use enum qw(:Prefix_ One Two Three);
  ## Creates Prefix_One, Prefix_Two, Prefix_Three

  use enum qw(:Letters_ A..Z);
  ## Creates Letters_A, Letters_B, Letters_C, ...

  use enum qw(
      :Months_=0 Jan Feb Mar Apr May Jun Jul Aug Sep Oct Nov Dec
      :Days_=0   Sun Mon Tue Wed Thu Fri Sat
      :Letters_=20 A..Z
  );
  ## Prefixes can be changed mid list and can have index changes too

  use enum qw(BITMASK:LOCK_ SH EX NB UN);
  ## Creates bitmask constants for LOCK_SH == 1, LOCK_EX == 2,
  ## LOCK_NB == 4, and LOCK_UN == 8.
  ## NOTE: This example is only valid on FreeBSD-2.2.5 however, so don't
  ## actually do this.  Import from Fnctl instead.

=head1 DESCRIPTION

This module is used to define a set of constants with ordered numeric values,
similar to the C<enum> type in the C programming language.
You can also define bitmask constants, where the value assigned to each
constant has exactly one bit set (eg 1, 2, 4, 8, etc).

What are enumerations good for?
Typical uses would be for giving mnemonic names to indexes of arrays.
Such arrays might be a list of months, days, or a return value index from
a function such as localtime():

  use enum qw(
      :Months_=0 Jan Feb Mar Apr May Jun Jul Aug Sep Oct Nov Dec
      :Days_=0   Sun Mon Tue Wed Thu Fri Sat
      :LC_=0     Sec Min Hour MDay Mon Year WDay YDay Isdst
  );

  if ((localtime)[LC_Mon] == Months_Jan) {
      print "It's January!\n";
  }
  if ((localtime)[LC_WDay] == Days_Fri) {
      print "It's Friday!\n";
  }

This not only reads easier, but can also be typo-checked at compile time when
run under B<use strict>.  That is, if you misspell B<Days_Fri> as B<Days_Fry>,
you'll generate a compile error.

=head1 BITMASKS

The B<BITMASK> option allows the easy creation of bitmask constants such as
functions like flock() and sysopen() use.  These are also very useful for your
own code as they allow you to efficiently store many true/false options within
a single integer.

    use enum qw(BITMASK: MY_ FOO BAR CAT DOG);

    my $foo = 0;
    $foo |= MY_FOO;
    $foo |= MY_DOG;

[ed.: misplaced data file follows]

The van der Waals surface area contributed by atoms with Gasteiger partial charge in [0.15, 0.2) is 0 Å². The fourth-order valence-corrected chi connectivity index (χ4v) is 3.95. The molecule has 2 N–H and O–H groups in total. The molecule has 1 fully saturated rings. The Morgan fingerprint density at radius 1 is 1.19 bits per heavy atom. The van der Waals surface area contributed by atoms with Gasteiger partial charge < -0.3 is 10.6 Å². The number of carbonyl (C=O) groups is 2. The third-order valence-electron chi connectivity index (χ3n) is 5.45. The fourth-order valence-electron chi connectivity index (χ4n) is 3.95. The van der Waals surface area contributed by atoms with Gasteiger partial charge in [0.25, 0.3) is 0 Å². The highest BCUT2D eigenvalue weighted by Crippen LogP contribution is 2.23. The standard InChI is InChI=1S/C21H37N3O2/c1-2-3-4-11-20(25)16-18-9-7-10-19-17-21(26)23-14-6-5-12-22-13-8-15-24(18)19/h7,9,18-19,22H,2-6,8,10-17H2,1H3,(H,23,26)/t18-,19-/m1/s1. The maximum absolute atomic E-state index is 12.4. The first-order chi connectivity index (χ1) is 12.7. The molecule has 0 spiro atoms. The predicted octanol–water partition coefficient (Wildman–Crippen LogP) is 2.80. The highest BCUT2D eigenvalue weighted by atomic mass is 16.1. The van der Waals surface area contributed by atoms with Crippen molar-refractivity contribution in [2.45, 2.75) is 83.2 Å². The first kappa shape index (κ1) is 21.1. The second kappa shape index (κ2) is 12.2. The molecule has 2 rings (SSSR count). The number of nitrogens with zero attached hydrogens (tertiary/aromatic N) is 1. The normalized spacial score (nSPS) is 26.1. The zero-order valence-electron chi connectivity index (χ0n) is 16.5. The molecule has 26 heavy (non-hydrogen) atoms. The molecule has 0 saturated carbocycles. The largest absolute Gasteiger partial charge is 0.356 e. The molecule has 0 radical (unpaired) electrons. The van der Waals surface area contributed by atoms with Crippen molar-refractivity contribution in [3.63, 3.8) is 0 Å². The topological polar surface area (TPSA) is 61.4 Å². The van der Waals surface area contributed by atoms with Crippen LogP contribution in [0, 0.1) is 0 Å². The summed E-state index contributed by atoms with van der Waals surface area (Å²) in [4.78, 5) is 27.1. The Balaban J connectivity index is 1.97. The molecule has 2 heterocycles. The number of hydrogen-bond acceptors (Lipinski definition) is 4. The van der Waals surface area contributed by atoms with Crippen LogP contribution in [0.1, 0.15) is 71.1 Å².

if ($foo & MY_DOG) {
        print "foo has the MY_DOG option set\n";
    }
    if ($foo & (MY_BAR | MY_DOG)) {
        print "foo has either the MY_BAR or MY_DOG option set\n"
    }

    $foo ^= MY_DOG;  ## Turn MY_DOG option off (set its bit to false)

When using bitmasks, remember that you must use the bitwise operators,
B<|>, B<&>, B<^>, and B<~>.
If you try to do an operation like C<$foo += MY_DOG;> and the B<MY_DOG> bit
has already been set,
you'll end up setting other bits you probably didn't want to set.
You'll find the documentation for these operators in the B<perlop> manpage.

You can set a starting index for bitmasks
just as you can for normal B<enum> values.
But if the given index isn't a power of 2,
then it won't resolve to a single bit and therefore
will generate a compile error.
Because of this, whenever you set the B<BITFIELD:> directive,
the index is automatically set to 1.
If you wish to go back to normal B<enum> mode,
use the B<ENUM:> directive.
Similarly to the B<BITFIELD> directive,
the B<ENUM:> directive resets the index to 0.
Here's an example:

  use enum qw(
      BITMASK:BITS_ FOO BAR CAT DOG
      ENUM: FALSE TRUE
      ENUM: NO YES
      BITMASK: ONE TWO FOUR EIGHT SIX_TEEN
  );

In this case, B<BITS_FOO, BITS_BAR, BITS_CAT, and BITS_DOG> equal 1, 2, 4 and
8 respectively.  B<FALSE and TRUE> equal 0 and 1.  B<NO and YES> also equal
0 and 1.  And B<ONE, TWO, FOUR, EIGHT, and SIX_TEEN> equal, you guessed it, 1,
2, 4, 8, and 16.

=head1 BUGS

Enum names can not be the same as method, function, or constant names.  This
is probably a Good Thing[tm].

No way (that I know of) to cause compile time errors when one of these enum names get
redefined.  IMHO, there is absolutely no time when redefining a sub is a Good Thing[tm],
and should be taken out of the language, or at least have a pragma that can cause it
to be a compile time error.

Enumerated types are package scoped just like constants, not block scoped as some
other pragma modules are.

It supports A..Z nonsense.
Can anyone give me a Real World[tm] reason why anyone would
ever use this feature...?

=head1 SEE ALSO

There are a number of modules that can be used to define enumerations:
L<Class::Enum>, L<enum::fields>, L<enum::hash>, L<Readonly::Enum>,
L<Object::Enum>, L<Enumeration>.

If you're using L<Moose>, then L<MooseX::Enumeration> may be of interest.
L<Type::Tiny::Enum> is part of the
L<Type-Tiny|https://metacpan.org/release/Type-Tiny> distribution.

There are many CPAN modules related to defining constants in Perl;
here are some of the best ones:
L<constant>, L<Const::Fast>, L<constant::lexical>, L<constant::our>.

Neil Bowers has written a
L<review of CPAN modules for definining constants|http://neilb.org/reviews/constants.html>,
which covers all such modules.

=head1 REPOSITORY

L<https://github.com/neilb/enum>

=head1 AUTHOR

Originally written by Byron Brummer (ZENIN),
now maintained by Neil Bowers E<lt>neilb@cpan.orgE<gt>.

Based on early versions of the B<constant> module by Tom Phoenix.

Original implementation of an interface of Tom Phoenix's
design by Benjamin Holzman, for which we borrow the basic
parse algorithm layout.

=head1 COPYRIGHT AND LICENSE

Copyright 1998 (c) Byron Brummer.
Copyright 1998 (c) OMIX, Inc.

Permission to use, modify, and redistribute this module granted under
the same terms as Perl itself.

=cut